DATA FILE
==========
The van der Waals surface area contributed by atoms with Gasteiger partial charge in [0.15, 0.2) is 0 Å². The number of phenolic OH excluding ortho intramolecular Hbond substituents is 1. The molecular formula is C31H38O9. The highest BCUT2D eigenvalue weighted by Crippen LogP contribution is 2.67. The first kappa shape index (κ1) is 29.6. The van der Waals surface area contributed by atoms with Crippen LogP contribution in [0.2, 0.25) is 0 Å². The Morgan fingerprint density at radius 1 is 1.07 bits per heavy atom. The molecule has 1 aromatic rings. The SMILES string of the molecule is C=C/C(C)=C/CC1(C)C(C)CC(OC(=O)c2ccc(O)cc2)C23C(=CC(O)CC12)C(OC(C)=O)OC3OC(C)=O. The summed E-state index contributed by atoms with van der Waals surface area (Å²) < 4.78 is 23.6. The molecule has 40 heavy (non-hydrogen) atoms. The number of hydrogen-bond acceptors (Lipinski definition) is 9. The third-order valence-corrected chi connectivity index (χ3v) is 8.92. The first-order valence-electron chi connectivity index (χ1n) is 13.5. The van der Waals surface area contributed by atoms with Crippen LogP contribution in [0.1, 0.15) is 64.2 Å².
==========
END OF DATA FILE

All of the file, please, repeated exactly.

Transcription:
The van der Waals surface area contributed by atoms with Gasteiger partial charge in [0.15, 0.2) is 0 Å². The number of phenolic OH excluding ortho intramolecular Hbond substituents is 1. The molecular formula is C31H38O9. The highest BCUT2D eigenvalue weighted by Crippen LogP contribution is 2.67. The first kappa shape index (κ1) is 29.6. The van der Waals surface area contributed by atoms with Crippen LogP contribution in [0.2, 0.25) is 0 Å². The Morgan fingerprint density at radius 1 is 1.07 bits per heavy atom. The molecule has 1 aromatic rings. The SMILES string of the molecule is C=C/C(C)=C/CC1(C)C(C)CC(OC(=O)c2ccc(O)cc2)C23C(=CC(O)CC12)C(OC(C)=O)OC3OC(C)=O. The summed E-state index contributed by atoms with van der Waals surface area (Å²) < 4.78 is 23.6. The molecule has 40 heavy (non-hydrogen) atoms. The number of hydrogen-bond acceptors (Lipinski definition) is 9. The third-order valence-corrected chi connectivity index (χ3v) is 8.92. The first-order valence-electron chi connectivity index (χ1n) is 13.5. The van der Waals surface area contributed by atoms with Crippen LogP contribution in [0.1, 0.15) is 64.2 Å².